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Serious tax fraud and noncompliance: a review of evidence on the differential impact of criminal and noncriminal proceedings

Levi, Michael 2010. Serious tax fraud and noncompliance: a review of evidence on the differential impact of criminal and noncriminal proceedings. Criminology & Public Policy 9 (3) , pp. 493-513. 10.1111/j.1745-9133.2010.00645.x

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Abstract

This article reviews what international evidence exists on the impact of civil and criminal sanctions upon serious tax noncompliance by individuals. This construct lacks sharp definitional boundaries but includes large tax fraud and large-scale evasion that are not dealt with as fraud. Although substantial research and theory have been developed on general tax evasion and compliance, their conclusions might not apply to large-scale intentional fraudsters. No scientifically defensible studies directly compared civil and criminal sanctions for tax fraud, although one U.S. study reported that significantly enhanced criminal sanctions have more effects than enhanced audit levels. Prosecution is public, whereas administrative penalties are confidential, and this fact encourages those caught to pay heavy penalties to avoid publicity, a criminal record, and imprisonment. Policy Implications. Although it has yet to be proven that prosecution has a greater or lesser impact on these offenders, increased prosecution might be justified for purposes of moral retribution as well as perceived social fairness.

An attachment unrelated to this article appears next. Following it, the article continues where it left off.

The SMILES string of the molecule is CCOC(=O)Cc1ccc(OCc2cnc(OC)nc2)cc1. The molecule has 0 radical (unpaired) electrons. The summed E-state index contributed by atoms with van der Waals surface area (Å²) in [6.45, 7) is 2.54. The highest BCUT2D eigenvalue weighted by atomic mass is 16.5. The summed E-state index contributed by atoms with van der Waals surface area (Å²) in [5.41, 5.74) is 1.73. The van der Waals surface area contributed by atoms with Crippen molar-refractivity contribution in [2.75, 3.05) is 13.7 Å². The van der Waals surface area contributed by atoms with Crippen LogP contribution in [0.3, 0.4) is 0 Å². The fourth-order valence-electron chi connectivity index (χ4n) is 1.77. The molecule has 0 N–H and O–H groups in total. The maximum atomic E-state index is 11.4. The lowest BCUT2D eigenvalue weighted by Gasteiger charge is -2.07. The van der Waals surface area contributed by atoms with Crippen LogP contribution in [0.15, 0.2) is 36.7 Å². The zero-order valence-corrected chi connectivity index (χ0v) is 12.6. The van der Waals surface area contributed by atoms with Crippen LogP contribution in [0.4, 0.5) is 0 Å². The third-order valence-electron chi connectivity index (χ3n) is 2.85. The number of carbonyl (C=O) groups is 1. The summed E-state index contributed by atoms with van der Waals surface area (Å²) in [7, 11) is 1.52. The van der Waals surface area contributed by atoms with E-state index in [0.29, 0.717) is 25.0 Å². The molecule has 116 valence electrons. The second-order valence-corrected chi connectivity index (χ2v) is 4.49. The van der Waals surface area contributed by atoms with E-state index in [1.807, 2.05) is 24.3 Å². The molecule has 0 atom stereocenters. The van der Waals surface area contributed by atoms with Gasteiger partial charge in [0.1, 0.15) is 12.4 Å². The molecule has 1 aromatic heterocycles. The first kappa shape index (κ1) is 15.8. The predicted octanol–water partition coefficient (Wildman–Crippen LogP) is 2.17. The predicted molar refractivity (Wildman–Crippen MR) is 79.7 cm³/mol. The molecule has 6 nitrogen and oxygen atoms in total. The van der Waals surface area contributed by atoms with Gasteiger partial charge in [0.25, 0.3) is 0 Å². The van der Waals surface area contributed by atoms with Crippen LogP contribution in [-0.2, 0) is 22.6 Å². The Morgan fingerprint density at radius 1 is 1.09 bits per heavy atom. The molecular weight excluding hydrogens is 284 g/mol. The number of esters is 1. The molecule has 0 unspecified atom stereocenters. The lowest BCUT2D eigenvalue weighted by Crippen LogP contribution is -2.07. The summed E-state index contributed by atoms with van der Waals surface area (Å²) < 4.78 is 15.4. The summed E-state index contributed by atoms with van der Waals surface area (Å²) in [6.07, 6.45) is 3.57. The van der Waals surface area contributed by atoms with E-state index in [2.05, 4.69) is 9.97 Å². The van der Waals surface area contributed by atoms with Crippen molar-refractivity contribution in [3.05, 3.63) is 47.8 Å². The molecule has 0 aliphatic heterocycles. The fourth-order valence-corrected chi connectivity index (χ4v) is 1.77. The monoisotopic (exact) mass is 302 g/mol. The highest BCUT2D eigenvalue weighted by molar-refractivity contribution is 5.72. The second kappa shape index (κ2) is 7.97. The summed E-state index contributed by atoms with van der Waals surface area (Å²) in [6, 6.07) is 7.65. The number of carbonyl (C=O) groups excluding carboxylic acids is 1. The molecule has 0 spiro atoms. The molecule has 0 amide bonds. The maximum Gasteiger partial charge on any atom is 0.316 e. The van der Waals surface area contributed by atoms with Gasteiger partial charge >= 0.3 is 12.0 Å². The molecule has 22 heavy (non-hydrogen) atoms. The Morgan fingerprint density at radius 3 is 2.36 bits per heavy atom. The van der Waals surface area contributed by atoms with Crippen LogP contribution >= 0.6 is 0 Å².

Item Type: Article
Date Type: Publication
Status: Published
Schools: Social Sciences (Includes Criminology and Education)
Subjects: H Social Sciences > H Social Sciences (General)
Uncontrolled Keywords: serious tax noncompliance; criminal penalties; civil penalties; fraud; white-collar crime; tax evasion; deterrence; shame
Additional Information: Special Issue: The global economy, economic crisis, and white-collar crime
Publisher: Wiley
ISSN: 1538-6473
Last Modified: 04 Jun 2017 03:52
URI: http://orca.cf.ac.uk/id/eprint/28259

Cited 6 times in Web of Science. View in Web of Science.

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